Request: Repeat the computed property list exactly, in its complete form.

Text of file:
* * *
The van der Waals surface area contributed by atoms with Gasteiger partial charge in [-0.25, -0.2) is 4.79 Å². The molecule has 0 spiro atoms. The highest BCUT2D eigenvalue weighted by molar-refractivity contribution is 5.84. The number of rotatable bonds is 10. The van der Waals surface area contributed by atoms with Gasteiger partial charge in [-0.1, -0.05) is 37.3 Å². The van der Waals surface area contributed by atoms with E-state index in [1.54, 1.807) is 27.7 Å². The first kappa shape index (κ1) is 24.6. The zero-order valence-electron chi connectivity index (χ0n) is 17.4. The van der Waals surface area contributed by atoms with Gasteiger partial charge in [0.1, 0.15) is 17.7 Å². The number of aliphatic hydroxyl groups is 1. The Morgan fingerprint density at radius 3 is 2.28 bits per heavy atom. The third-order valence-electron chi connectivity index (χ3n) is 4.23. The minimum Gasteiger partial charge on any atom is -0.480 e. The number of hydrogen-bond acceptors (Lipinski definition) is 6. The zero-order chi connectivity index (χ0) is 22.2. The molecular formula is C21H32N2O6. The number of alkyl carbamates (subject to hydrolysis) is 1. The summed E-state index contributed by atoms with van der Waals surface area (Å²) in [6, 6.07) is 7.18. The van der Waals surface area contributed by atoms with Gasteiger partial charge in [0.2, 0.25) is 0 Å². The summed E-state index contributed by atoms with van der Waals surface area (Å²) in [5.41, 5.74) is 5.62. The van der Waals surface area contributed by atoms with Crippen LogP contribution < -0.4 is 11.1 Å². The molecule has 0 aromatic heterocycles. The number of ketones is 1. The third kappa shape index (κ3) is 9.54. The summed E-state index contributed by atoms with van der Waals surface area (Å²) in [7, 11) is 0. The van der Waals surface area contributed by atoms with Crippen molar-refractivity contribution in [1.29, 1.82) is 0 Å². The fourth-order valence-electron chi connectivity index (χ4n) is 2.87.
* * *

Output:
The van der Waals surface area contributed by atoms with Gasteiger partial charge in [-0.25, -0.2) is 4.79 Å². The molecule has 0 spiro atoms. The highest BCUT2D eigenvalue weighted by molar-refractivity contribution is 5.84. The number of rotatable bonds is 10. The van der Waals surface area contributed by atoms with Gasteiger partial charge in [-0.1, -0.05) is 37.3 Å². The van der Waals surface area contributed by atoms with E-state index in [1.54, 1.807) is 27.7 Å². The first kappa shape index (κ1) is 24.6. The zero-order valence-electron chi connectivity index (χ0n) is 17.4. The van der Waals surface area contributed by atoms with Gasteiger partial charge in [0.1, 0.15) is 17.7 Å². The number of aliphatic hydroxyl groups is 1. The Morgan fingerprint density at radius 3 is 2.28 bits per heavy atom. The third-order valence-electron chi connectivity index (χ3n) is 4.23. The minimum Gasteiger partial charge on any atom is -0.480 e. The number of hydrogen-bond acceptors (Lipinski definition) is 6. The zero-order chi connectivity index (χ0) is 22.2. The molecular formula is C21H32N2O6. The number of alkyl carbamates (subject to hydrolysis) is 1. The summed E-state index contributed by atoms with van der Waals surface area (Å²) in [6, 6.07) is 7.18. The van der Waals surface area contributed by atoms with Gasteiger partial charge in [0.2, 0.25) is 0 Å². The summed E-state index contributed by atoms with van der Waals surface area (Å²) in [5.41, 5.74) is 5.62. The van der Waals surface area contributed by atoms with Crippen LogP contribution < -0.4 is 11.1 Å². The molecule has 0 aromatic heterocycles. The number of ketones is 1. The third kappa shape index (κ3) is 9.54. The summed E-state index contributed by atoms with van der Waals surface area (Å²) in [7, 11) is 0. The van der Waals surface area contributed by atoms with Crippen molar-refractivity contribution in [1.29, 1.82) is 0 Å². The fourth-order valence-electron chi connectivity index (χ4n) is 2.87.